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Coventry Building Society races to finalise £780m Co-operative Bank deal

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Published Time: 22.05.2024 - 13:41:08 Modified Time: 22.05.2024 - 13:41:08

The two lenders are trying to seal a tie-up within days to avoid the transaction falling under the remit of the UK Takeover Code, Sky News understands

The two lenders are trying to seal a tie-up within days to avoid the transaction falling under the remit of the UK Takeover Code, Sky News understands.

City editor @MarkKleinmanSky

Wednesday 22 May 2024 10:51, UK

The Coventry Building Society is racing to finalise a £780m takeover of the Co-operative Bank that would catapult the mutual into the ranks of Britain's biggest high street lenders.

Sky News has learnt that the Coventry is trying to put the finishing touches to a definitive deal within the next few days to avoid it falling under the auspices of the UK Takeover Code.

Sources said the two sides were keen to avoid additional financial and regulatory complexities that could arise if the transaction became subject to the code.

The Coventry and the Co-operative Bank were now hopeful of ironing out residual issues, including in relation to a number of balance sheet provisions, in the coming days.

Talks have been taking place between them for months, with an announcement in April that they had signed non-binding heads of terms.

If completed, the deal will effectively remutualise the Co-operative Bank more than a decade after the Co-operative Bank first came close to collapse and had to be bailed out by American hedge funds.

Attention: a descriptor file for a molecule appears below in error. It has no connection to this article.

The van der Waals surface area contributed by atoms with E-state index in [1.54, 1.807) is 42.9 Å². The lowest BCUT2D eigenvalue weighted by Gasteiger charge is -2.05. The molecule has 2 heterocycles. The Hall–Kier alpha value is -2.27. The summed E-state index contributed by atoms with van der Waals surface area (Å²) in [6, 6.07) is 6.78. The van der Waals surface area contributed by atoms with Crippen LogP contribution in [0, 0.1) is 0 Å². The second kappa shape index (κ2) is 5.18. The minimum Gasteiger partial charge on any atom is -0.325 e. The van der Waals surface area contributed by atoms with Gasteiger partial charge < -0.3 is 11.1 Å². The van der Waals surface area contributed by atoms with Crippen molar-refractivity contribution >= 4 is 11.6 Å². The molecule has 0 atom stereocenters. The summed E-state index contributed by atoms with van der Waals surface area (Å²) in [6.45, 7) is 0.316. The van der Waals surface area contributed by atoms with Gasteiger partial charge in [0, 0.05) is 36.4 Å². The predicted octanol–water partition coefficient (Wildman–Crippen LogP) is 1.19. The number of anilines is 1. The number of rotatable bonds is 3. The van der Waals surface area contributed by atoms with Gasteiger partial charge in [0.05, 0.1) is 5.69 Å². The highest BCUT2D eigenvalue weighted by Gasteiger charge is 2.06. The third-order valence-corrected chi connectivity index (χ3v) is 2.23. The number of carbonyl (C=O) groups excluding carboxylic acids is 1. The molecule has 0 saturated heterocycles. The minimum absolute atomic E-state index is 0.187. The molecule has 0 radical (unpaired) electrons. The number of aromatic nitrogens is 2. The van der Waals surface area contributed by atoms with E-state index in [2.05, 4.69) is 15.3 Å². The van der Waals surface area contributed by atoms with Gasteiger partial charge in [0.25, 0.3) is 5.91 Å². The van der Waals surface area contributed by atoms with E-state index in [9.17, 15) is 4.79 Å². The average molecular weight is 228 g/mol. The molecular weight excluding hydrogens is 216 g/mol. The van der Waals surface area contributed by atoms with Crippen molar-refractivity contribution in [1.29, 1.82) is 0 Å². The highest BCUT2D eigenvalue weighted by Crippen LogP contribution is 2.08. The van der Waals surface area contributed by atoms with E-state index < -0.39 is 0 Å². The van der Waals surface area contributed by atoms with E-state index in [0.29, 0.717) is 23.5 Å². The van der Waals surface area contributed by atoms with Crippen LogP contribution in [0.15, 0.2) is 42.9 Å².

The tie-up will create an organisation with millions of customers and close to £90bn in assets.

Britain's third-largest building society will, however, not offer its 2m members a vote on the Co-operative Bank takeover, in line with Nationwide's decision to refuse its 17m members a say on its proposed £3bn acquisition of Virgin Money.

By coincidence, the combined Coventry and Co-operative Bank would be comparable in size to a standalone Virgin Money, with about 5m customers across Britain.

Combining the organisations would give the Coventry a major boost in the personal current account and business banking markets.

In 2013, the Co-operative Bank's bid to acquire the branch network which became TSB was left in ruins when the scale of its own crisis emerged.

At the time, it was part of the wider Co-op Group, but was forced to turn to American hedge funds to secure a £1.5bn rescue, even as its former chairman, Paul Flowers, was left humiliated by tabloid revelations about his private life.

The lender then needed a further bailout by investors in 2017, with two major investorsBain Capital Credit and JC Flowerssubsequently taking a 10% stake in the company.

In the autumn of 2021, the Co-operative Bank approached Spanish-owned TSB about a merger, but talks failed to progress.

PJT Partners and Fenchurch Advisory Partners are advising the Co-operative Bank on its sale talks.

JP Morgan and KPMG are advising the Coventry.

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